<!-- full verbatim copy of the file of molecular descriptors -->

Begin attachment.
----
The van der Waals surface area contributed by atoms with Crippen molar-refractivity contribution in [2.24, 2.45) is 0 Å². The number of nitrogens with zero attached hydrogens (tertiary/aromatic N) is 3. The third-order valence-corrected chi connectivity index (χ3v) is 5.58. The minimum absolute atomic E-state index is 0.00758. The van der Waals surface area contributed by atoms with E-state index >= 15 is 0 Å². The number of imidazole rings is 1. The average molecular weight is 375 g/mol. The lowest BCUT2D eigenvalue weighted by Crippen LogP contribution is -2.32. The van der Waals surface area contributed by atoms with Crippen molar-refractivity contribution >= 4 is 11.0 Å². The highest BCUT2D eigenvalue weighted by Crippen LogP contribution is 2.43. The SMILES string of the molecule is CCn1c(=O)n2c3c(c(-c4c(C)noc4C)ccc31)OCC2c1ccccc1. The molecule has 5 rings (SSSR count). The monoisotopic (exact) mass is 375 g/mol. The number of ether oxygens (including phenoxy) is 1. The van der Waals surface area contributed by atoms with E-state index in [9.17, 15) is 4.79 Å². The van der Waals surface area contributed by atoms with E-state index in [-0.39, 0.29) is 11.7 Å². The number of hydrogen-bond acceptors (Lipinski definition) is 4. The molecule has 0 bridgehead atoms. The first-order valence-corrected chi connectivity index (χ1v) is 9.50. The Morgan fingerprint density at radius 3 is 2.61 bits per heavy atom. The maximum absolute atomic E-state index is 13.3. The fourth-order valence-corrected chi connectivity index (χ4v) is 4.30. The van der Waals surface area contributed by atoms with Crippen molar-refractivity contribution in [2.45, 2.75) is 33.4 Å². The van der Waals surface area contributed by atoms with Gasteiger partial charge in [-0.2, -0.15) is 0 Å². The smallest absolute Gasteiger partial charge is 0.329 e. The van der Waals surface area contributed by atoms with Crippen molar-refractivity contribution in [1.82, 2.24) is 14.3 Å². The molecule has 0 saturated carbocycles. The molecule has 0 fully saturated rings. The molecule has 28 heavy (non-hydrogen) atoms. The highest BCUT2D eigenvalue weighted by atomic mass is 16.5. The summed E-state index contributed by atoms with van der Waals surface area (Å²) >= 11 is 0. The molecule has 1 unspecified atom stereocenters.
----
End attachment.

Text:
The van der Waals surface area contributed by atoms with Crippen molar-refractivity contribution in [2.24, 2.45) is 0 Å². The number of nitrogens with zero attached hydrogens (tertiary/aromatic N) is 3. The third-order valence-corrected chi connectivity index (χ3v) is 5.58. The minimum absolute atomic E-state index is 0.00758. The van der Waals surface area contributed by atoms with E-state index >= 15 is 0 Å². The number of imidazole rings is 1. The average molecular weight is 375 g/mol. The lowest BCUT2D eigenvalue weighted by Crippen LogP contribution is -2.32. The van der Waals surface area contributed by atoms with Crippen molar-refractivity contribution >= 4 is 11.0 Å². The highest BCUT2D eigenvalue weighted by Crippen LogP contribution is 2.43. The SMILES string of the molecule is CCn1c(=O)n2c3c(c(-c4c(C)noc4C)ccc31)OCC2c1ccccc1. The molecule has 5 rings (SSSR count). The monoisotopic (exact) mass is 375 g/mol. The number of ether oxygens (including phenoxy) is 1. The van der Waals surface area contributed by atoms with E-state index in [9.17, 15) is 4.79 Å². The van der Waals surface area contributed by atoms with E-state index in [-0.39, 0.29) is 11.7 Å². The number of hydrogen-bond acceptors (Lipinski definition) is 4. The molecule has 0 bridgehead atoms. The first-order valence-corrected chi connectivity index (χ1v) is 9.50. The Morgan fingerprint density at radius 3 is 2.61 bits per heavy atom. The maximum absolute atomic E-state index is 13.3. The fourth-order valence-corrected chi connectivity index (χ4v) is 4.30. The van der Waals surface area contributed by atoms with Crippen molar-refractivity contribution in [2.45, 2.75) is 33.4 Å². The van der Waals surface area contributed by atoms with Gasteiger partial charge in [-0.2, -0.15) is 0 Å². The smallest absolute Gasteiger partial charge is 0.329 e. The van der Waals surface area contributed by atoms with Crippen molar-refractivity contribution in [1.82, 2.24) is 14.3 Å². The molecule has 0 saturated carbocycles. The molecule has 0 fully saturated rings. The molecule has 28 heavy (non-hydrogen) atoms. The highest BCUT2D eigenvalue weighted by atomic mass is 16.5. The summed E-state index contributed by atoms with van der Waals surface area (Å²) >= 11 is 0. The molecule has 1 unspecified atom stereocenters.